Gluten Sensitivity

Gluten can be found in wheat, rye, barley, spelt. Therefore, it is found in most types of cereals and in many types of bread. Not all foods from the grain family have gluten some that don’t  include wild rice, corn, buckwheat, millet, amaranth, quinoa, oats, soybeans and sunflower seeds. In nature these grains do not contain gluten but when processed in a factory that also processes wheat, rye, barley, or other gluten containing grains, these grains can get cross- contaminated. Oats in nature does not contain gluten, but a recent study shows almost all the oat products found on the store shelf contained gluten. When buying products that are not supposed to have gluten in them, like oats you should buy the ones that are labeled gluten-free. This label of gluten-free means they are not processed in a factory that processes wheat or grains that contain gluten.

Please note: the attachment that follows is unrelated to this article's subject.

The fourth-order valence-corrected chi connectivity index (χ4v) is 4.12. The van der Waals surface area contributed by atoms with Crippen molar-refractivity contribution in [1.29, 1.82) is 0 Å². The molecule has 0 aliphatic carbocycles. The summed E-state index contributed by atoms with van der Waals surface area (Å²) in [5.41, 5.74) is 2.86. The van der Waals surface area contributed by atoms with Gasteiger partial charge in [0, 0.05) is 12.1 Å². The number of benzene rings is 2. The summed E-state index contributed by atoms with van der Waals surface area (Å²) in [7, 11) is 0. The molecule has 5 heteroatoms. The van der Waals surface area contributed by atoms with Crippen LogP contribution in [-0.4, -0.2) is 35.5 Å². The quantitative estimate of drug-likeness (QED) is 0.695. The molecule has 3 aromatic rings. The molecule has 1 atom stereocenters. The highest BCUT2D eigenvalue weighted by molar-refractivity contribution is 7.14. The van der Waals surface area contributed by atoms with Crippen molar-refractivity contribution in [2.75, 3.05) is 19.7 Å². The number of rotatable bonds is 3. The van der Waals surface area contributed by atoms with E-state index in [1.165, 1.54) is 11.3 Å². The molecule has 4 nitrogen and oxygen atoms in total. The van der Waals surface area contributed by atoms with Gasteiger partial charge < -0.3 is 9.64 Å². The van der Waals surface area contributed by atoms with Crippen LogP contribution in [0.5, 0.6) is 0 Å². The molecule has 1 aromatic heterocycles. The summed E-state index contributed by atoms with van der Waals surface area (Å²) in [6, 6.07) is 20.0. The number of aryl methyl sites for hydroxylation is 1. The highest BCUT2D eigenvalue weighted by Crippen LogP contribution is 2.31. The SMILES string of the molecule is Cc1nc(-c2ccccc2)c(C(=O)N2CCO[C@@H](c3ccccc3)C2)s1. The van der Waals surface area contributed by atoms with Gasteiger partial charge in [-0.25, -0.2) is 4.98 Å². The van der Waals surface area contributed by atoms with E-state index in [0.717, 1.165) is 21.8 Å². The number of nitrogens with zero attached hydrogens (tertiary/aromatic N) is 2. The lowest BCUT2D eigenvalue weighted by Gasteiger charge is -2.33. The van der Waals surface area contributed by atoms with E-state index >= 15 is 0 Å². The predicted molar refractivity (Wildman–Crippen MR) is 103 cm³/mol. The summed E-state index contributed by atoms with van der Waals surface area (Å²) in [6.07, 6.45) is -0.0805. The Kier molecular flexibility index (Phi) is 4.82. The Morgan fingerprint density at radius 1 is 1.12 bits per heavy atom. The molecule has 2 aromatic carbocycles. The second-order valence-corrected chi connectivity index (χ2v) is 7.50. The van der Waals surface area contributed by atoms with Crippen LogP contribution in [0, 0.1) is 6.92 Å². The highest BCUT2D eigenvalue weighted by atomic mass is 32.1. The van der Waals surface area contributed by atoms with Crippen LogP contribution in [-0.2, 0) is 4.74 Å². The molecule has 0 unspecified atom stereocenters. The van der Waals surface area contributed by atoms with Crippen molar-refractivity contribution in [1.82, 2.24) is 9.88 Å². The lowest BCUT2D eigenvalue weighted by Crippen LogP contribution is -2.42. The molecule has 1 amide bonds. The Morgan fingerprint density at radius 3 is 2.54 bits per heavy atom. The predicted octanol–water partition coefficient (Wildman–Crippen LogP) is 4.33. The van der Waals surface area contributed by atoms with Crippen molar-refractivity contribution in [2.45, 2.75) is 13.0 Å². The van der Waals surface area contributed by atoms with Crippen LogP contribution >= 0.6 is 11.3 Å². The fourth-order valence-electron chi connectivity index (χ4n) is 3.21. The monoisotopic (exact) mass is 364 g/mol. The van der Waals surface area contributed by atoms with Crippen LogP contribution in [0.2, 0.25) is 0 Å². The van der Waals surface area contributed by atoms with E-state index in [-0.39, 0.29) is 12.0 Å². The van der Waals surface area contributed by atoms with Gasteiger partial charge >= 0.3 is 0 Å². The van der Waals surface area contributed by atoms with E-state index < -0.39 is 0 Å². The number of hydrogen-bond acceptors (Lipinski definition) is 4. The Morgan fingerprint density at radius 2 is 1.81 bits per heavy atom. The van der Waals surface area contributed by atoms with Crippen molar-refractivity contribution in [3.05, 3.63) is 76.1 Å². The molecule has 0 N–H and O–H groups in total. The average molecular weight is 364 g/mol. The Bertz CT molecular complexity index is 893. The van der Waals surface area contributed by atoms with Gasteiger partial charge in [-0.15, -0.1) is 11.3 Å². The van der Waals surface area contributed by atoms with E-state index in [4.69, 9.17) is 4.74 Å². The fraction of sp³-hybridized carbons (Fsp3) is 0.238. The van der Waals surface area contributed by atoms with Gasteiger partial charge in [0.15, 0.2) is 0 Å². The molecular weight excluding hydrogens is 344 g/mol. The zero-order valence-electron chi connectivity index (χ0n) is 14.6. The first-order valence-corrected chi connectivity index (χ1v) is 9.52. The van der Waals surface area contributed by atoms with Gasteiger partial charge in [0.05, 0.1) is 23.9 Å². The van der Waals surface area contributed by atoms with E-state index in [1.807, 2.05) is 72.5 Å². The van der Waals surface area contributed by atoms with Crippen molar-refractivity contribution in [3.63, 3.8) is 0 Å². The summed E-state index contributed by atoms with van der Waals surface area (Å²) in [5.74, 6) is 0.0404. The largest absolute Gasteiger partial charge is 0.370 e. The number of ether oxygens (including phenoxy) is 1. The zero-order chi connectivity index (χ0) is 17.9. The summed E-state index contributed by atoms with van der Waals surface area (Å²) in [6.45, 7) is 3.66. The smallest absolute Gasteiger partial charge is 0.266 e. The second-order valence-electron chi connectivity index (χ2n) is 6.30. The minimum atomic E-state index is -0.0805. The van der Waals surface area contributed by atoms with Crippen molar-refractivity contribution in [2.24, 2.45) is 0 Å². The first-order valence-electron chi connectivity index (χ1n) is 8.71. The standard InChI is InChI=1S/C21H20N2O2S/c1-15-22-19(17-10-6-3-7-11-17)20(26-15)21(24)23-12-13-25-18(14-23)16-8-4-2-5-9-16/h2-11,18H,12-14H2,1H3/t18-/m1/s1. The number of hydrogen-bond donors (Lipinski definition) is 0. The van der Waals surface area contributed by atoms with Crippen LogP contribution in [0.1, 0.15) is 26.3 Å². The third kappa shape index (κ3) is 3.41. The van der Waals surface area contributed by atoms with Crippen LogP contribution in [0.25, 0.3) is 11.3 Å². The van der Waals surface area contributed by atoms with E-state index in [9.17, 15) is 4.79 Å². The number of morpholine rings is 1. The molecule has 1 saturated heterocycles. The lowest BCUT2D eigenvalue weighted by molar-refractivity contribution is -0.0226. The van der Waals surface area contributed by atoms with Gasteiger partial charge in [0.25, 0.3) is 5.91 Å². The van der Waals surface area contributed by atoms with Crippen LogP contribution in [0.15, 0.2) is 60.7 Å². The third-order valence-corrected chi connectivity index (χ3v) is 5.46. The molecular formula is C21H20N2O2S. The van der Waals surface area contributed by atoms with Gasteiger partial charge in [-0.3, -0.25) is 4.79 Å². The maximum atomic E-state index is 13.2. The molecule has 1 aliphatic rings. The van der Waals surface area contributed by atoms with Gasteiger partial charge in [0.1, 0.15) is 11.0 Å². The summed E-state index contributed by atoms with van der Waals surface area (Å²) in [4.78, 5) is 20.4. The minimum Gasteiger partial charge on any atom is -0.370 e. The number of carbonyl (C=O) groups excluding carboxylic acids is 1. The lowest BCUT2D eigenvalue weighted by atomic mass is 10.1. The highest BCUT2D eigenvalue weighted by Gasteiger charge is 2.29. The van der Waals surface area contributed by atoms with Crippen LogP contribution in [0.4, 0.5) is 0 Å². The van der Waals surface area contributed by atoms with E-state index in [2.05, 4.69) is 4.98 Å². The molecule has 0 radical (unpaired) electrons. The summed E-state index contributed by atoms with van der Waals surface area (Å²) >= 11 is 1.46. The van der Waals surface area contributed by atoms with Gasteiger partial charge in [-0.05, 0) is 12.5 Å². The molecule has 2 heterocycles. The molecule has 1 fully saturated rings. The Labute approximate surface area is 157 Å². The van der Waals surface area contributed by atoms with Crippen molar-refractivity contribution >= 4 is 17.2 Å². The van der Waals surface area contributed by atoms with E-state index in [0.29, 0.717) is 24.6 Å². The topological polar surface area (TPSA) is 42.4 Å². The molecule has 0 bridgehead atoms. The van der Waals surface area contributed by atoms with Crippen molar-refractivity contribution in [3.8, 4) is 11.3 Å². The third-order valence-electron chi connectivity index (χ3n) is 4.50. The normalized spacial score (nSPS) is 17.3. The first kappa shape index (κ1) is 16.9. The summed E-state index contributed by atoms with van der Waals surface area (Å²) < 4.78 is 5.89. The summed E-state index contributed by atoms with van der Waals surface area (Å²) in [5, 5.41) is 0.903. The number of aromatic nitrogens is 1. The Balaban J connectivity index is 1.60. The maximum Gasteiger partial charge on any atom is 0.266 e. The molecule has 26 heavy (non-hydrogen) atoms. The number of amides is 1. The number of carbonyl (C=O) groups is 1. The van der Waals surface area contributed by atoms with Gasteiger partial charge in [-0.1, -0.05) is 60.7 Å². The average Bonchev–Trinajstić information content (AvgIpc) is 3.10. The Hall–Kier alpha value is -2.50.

What is gluten? Gluten is a protein that is found in wheat, rye, barley etc.. Due to genetic engineering of our grains there is five times more gluten in wheat then there was 20 to 30 years ago. Our body is not designed to handle wheat especially gluten, we do not break wheat down totally as it passes through our digestive system. In order to do this, break down wheat we would need three stomachs much like a cow. Gluten over time can damage our digestive system. It can cause physical symptoms such as dental defects in the enamel of the teeth of children, skin rashes on the back, legs, elbows, hands and face- that looks much like acne. Gluten can also cause bruising easily on the body of babies, it can also cause a person to have a slightly enlarged for head this is a sign easily evident visually. Some other symptoms caused by gluten sensitivity could be swelling, cracking and redness in the corners of the mouth, vitamin K insufficiency (this would be noted by pink toothbrush and bruising easily), lymph nodes enlargement, zinc insufficiency, failure to thrive (this would be children not developing physically for their age). Gluten sensitivity can also lead to celiac disease; this is a disease of the digestive system in which the villi (the outward projections in the intestinal tract that are used for absorption of nutrients into the body and resemble shag carpet.) are worn flat. A person with celiac disease will have a hard time digesting vitamins and nutrients from the food they eat.